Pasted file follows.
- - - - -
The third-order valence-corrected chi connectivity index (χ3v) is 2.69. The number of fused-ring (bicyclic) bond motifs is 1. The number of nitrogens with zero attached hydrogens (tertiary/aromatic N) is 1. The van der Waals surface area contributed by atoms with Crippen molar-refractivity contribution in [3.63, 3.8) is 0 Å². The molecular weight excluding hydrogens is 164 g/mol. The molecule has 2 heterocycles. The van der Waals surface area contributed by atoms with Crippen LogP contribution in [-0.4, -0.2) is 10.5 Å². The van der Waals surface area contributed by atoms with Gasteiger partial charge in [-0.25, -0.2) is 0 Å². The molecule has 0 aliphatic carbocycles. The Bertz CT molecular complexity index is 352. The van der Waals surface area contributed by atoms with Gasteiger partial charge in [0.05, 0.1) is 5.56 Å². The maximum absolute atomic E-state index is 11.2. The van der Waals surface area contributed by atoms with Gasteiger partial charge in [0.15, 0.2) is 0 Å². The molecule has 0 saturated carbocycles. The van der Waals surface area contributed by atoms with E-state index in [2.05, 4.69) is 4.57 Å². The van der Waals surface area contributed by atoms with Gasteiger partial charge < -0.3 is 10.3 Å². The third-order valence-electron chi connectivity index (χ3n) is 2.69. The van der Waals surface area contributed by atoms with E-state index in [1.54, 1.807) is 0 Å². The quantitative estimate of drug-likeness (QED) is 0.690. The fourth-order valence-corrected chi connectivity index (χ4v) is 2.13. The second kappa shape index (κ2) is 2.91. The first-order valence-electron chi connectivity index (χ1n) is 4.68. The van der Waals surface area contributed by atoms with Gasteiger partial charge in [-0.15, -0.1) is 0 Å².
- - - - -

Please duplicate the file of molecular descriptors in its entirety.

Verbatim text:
The third-order valence-corrected chi connectivity index (χ3v) is 2.69. The number of fused-ring (bicyclic) bond motifs is 1. The number of nitrogens with zero attached hydrogens (tertiary/aromatic N) is 1. The van der Waals surface area contributed by atoms with Crippen molar-refractivity contribution in [3.63, 3.8) is 0 Å². The molecular weight excluding hydrogens is 164 g/mol. The molecule has 2 heterocycles. The van der Waals surface area contributed by atoms with Crippen LogP contribution in [-0.4, -0.2) is 10.5 Å². The van der Waals surface area contributed by atoms with Gasteiger partial charge in [-0.25, -0.2) is 0 Å². The molecule has 0 aliphatic carbocycles. The Bertz CT molecular complexity index is 352. The van der Waals surface area contributed by atoms with Gasteiger partial charge in [0.05, 0.1) is 5.56 Å². The maximum absolute atomic E-state index is 11.2. The van der Waals surface area contributed by atoms with Gasteiger partial charge in [0.15, 0.2) is 0 Å². The molecule has 0 saturated carbocycles. The van der Waals surface area contributed by atoms with E-state index in [2.05, 4.69) is 4.57 Å². The van der Waals surface area contributed by atoms with Gasteiger partial charge < -0.3 is 10.3 Å². The third-order valence-electron chi connectivity index (χ3n) is 2.69. The van der Waals surface area contributed by atoms with E-state index in [1.54, 1.807) is 0 Å². The quantitative estimate of drug-likeness (QED) is 0.690. The fourth-order valence-corrected chi connectivity index (χ4v) is 2.13. The second kappa shape index (κ2) is 2.91. The first-order valence-electron chi connectivity index (χ1n) is 4.68. The van der Waals surface area contributed by atoms with Gasteiger partial charge in [-0.15, -0.1) is 0 Å².